Now Available: Useless Money Market Funds

Money Market

The Securities and Exchange Commission’s new rules for making money market funds safer and more transparent for big investors became official last week, but they have been having an effect all year. Not a very good effect, though.

The funds’ customers have been abandoning them in droves.

Anyone with a fundamental understanding of how businesses used money market funds could have told you this would happen, and many of us did. This is a case in which being right does not bring much satisfaction, however.

As I observed in 2014, the final rules were less destructive than some of the original changes that the SEC proposed. But “less destructive” is still destructive. While individual investors were spared many potential headaches, institutional and corporate investors had little choice but to stock up on aspirin and start making new plans to manage their cash.

Consider Simon Gore, the treasurer of Spirit Airlines Inc., who spoke to The Wall Street Journal about the way the new rules complicated what was once a relatively simple job. Like many mid- or large-sized companies, Spirit had long parked its cash in money market funds as a way to protect principal and ensure the airline could meet its immediate cash needs. These funds offered a stable price of $1 per share. While they offered only small returns, they also offered stability and simplicity.

The new rules have put an end to both stability and simplicity. Instead, prime money market funds serving nonconsumer clients must allow net asset values to fluctuate, which creates both the possibility of assets losing value and the certainty of recordkeeping headaches. Gore and people like him must suddenly keep track of changes in their accounts’ value, the way they would in a traditional bond fund.

Just as we critics predicted, companies are pulling their assets out of prime money market funds. According to the Journal, assets under management at those funds have fallen by two-thirds this year, to $413 billion from $1.25 trillion at the beginning of 2016.

Corporate treasurers are still, by and large, working out where to put these funds now that money market funds have lost the characteristics that once made them so appealing. Gore said he has shifted much of Spirit’s cash to money funds that invest in government debt, since such funds are not subject to the new rules and can offer a stable share price. The same holds true for funds that invest in agencies such as Fannie Mae and Freddie Mac.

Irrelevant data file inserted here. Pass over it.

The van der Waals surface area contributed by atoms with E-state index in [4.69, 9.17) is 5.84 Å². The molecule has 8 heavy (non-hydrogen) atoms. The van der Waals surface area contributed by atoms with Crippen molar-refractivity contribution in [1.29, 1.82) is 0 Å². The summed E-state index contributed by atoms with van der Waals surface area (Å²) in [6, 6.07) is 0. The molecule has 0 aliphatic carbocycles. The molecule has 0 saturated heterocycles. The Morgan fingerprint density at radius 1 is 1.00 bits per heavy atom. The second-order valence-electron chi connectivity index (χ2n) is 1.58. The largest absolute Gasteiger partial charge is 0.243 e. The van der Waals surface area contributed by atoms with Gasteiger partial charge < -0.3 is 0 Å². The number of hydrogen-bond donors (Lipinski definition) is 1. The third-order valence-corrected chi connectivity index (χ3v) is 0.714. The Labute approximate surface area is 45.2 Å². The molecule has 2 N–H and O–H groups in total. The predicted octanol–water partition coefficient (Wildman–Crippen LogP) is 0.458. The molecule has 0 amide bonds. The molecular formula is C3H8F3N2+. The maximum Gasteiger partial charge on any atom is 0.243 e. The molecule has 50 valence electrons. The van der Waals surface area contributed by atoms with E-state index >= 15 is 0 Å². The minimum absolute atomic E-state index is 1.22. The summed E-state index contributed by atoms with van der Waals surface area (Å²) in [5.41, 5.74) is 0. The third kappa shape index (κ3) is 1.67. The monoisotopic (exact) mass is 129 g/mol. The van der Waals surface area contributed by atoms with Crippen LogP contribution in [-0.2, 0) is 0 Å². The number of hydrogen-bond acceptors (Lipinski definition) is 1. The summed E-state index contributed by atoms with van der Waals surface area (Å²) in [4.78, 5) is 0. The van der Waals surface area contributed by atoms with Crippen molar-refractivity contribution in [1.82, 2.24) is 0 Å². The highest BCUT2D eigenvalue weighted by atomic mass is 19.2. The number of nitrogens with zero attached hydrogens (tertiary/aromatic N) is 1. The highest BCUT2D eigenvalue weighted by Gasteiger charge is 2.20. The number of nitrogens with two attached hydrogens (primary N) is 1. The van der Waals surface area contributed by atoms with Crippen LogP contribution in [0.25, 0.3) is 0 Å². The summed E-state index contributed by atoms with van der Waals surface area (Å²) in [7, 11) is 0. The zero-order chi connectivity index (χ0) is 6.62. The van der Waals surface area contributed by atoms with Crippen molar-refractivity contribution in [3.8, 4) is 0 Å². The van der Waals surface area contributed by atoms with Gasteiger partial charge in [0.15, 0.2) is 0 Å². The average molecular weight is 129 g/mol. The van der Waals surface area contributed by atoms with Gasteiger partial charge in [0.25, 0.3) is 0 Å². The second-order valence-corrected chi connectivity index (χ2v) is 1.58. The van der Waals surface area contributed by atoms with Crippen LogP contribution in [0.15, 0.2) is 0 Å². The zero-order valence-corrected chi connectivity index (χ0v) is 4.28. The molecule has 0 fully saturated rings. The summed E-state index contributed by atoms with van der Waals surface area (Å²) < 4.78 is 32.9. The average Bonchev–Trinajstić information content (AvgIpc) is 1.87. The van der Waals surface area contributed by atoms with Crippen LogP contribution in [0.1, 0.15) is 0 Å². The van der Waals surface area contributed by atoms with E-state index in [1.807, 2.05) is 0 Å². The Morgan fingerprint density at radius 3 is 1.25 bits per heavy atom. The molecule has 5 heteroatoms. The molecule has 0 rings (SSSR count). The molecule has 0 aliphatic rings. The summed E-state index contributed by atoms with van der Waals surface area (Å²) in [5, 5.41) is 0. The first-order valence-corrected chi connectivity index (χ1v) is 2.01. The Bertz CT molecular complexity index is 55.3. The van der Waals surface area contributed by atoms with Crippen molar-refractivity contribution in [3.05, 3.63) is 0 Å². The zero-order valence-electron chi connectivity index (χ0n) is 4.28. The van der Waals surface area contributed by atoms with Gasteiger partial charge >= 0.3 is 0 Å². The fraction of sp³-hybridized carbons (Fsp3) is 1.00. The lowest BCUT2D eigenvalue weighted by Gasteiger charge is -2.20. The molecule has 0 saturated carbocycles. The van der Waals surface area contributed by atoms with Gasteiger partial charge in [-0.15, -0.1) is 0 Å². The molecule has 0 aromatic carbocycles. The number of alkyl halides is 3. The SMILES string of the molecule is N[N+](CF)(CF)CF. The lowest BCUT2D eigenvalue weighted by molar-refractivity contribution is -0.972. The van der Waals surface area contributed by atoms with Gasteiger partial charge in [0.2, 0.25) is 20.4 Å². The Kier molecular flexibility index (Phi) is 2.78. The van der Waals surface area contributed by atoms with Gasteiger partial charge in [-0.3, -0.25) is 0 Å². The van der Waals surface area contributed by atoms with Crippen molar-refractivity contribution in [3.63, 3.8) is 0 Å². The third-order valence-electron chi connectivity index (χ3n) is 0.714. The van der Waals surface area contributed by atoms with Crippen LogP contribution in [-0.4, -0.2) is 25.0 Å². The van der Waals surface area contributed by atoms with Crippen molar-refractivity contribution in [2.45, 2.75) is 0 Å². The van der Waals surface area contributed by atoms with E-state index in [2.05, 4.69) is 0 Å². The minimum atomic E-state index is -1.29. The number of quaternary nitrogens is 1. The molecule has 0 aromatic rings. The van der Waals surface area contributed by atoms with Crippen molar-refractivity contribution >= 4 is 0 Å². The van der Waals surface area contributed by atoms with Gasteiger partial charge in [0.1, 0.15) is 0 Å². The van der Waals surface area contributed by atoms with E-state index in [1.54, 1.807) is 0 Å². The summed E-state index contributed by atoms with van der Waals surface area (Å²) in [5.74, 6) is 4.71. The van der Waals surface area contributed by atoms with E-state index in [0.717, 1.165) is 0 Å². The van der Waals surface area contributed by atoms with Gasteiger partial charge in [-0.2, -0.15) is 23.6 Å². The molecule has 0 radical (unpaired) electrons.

Doubtless some other administrators will just head for traditional banking, which at least offers the advantage of avoiding value-fluctuation recordkeeping, if nearly nothing in the way of returns. But the banks, subject to heavy-handed regulation themselves, are not going to be thrilled to receive all this new cash right now. Commercial loan demand is tepid and bank examiners impose unreasonable underwriting requirements that rule out many borrowers anyway. Some banks have already experimented with charging big customers for parking large sums in their accounts. And since deposit insurance is limited, large bank deposits are not without some degree of risk, too.

So what’s the big deal about pushing institutional and corporate investors to abandon money market funds? It isn’t one, as long as we don’t mind further choking off the supply of capital to medium and large businesses that routinely tap the money markets to finance inventory or plant expansions, or to accept large orders for which they won’t receive full payment until completion. It’s no big deal, if you don’t count losing the jobs that would be created, the retirement savings that would be generated and the taxes that would be underwritten by such profit-generating activity.

Of course, there is further irony in the fact that much of the money being pulled from institutional funds is being directed to the now-government-controlled housing agencies Fannie Mae and Freddie Mac, which underwrote the housing binge. That same housing binge, incidentally, caused the financial crash that triggered the failure of Lehman Brothers and the rest of the market meltdown in the first place. Lehman’s collapse led the Reserve Primary Fund to “break the buck,” which triggered the idea that money market funds needed reform.